Social Network Omissions Reveal More Than You Think

Your Tweets, Facebook wall posts, and FourSquare announcements obviously provide a lot of insights into your life. But so does what you're not posting.

In a posting titled “What Are You Not Telling the World Online?Aaron Brazell (a top WordPress expert and OTB developer) notes that the ubiquity of information on social media sites allows those who are paying attention to figure out things about people from what they choose not to reveal.    He points to an MIT study called  Project Gaydar which “reported a high degree of accuracy in identifying the sexual orientation of people who explicitly did not share that on Facebook.”

In an age of renewed concerns about privacy surrounding Twitter, location-based networks such as Foursquare and Facebook’s new Places service, one wonders just how much information that you are not sharing is actually being shown to the world.

For instance, is it logical to deduce that when a persons tone online moves from gregarious to tame, they may be job hunting and wanting to put their best foot forward? Or maybe in the early stages of a new, burgeoning relationship? What can be surmised by a spate of new LinkedIn recommendations? Is a pattern of Twitter status update frequency something that can be reasonably used to deduce some meaning?

Many people are very cautious to curate their online identities in such a way that seems presentable to the outside world. They shape and form their identities for maximum benefit. But what are they not saying that is still being communicated?

It’s a fascinating topic, especially for the under-30’s who are so actively participating in these networks.

I’m amazed how many people haven’t figured out that constantly posting on Twitter, Facebook, FourSquare and the like about their activities provides a digital paper trail which allows their boss, significant others, and friends to know exactly what they’re doing at all times.   If you’re supposed to be working but, instead, you’ve produced 279 tweets about your favorite television show, your boss may well know.  Ditto your girlfriend if you become Mayor of the Kit Kat Club.

But the converse is just as true, if less obviously so:   If you’ve been microblogging your every thought for the last eighteen months and you suddenly stop, people who are paying attention will become suspicious.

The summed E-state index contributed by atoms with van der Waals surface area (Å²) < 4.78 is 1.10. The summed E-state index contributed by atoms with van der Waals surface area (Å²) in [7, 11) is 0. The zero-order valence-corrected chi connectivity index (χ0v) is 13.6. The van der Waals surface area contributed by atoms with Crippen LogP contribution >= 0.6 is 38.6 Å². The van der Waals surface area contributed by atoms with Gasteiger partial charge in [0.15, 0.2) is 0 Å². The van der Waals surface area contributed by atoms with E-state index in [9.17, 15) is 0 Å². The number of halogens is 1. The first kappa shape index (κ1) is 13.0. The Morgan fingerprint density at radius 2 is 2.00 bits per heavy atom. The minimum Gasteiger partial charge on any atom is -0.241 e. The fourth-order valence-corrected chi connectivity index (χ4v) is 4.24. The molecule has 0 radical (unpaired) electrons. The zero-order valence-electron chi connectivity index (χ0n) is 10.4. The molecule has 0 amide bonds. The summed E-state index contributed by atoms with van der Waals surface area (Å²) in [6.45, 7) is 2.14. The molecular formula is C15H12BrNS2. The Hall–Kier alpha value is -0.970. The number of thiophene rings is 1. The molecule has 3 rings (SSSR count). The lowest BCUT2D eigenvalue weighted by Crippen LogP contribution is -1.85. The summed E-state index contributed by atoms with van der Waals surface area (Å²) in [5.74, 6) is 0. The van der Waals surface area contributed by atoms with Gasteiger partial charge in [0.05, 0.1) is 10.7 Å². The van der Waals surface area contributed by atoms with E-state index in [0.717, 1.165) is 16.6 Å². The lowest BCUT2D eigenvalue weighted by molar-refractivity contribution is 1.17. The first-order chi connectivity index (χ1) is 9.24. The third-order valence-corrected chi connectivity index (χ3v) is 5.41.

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James Joyner
About James Joyner
James Joyner is Professor and Department Head of Security Studies at Marine Corps University's Command and Staff College. He's a former Army officer and Desert Storm veteran. Views expressed here are his own. Follow James on Twitter @DrJJoyner.


  1. Brian Knapp says:

    What do you mean that my public disclosures aren’t private?!

  2. John P says:

    There seems to be an interesting split between those who “get” these kinds of social media outlets and those that don’t. In my experience critics of this kind of interaction can’t fathom why someone would post information about themselves online, generally fingering privacy as the number one concern.

    While I understand this criticism I would also wager that anyone careless enough to post incriminating/incendiary information online for the world to read and react to would probably stumble on another, equally effective way of screwing up.

    While one subset of the population did not grow up understanding the repercussions of online blabbering there is now another up and coming group that fundamentally understands both the positive and negative effects of their actions. That is not to say that this information will lead them to prudent or wise choices, but that they will not be shocked to learn that new girlfriend “x” knows that they recently checked in at The Club.

  3. Eric Florack says:

    There used to be an axiom that spoke of Usenet and posting there.
    This is simply that concept on steroids.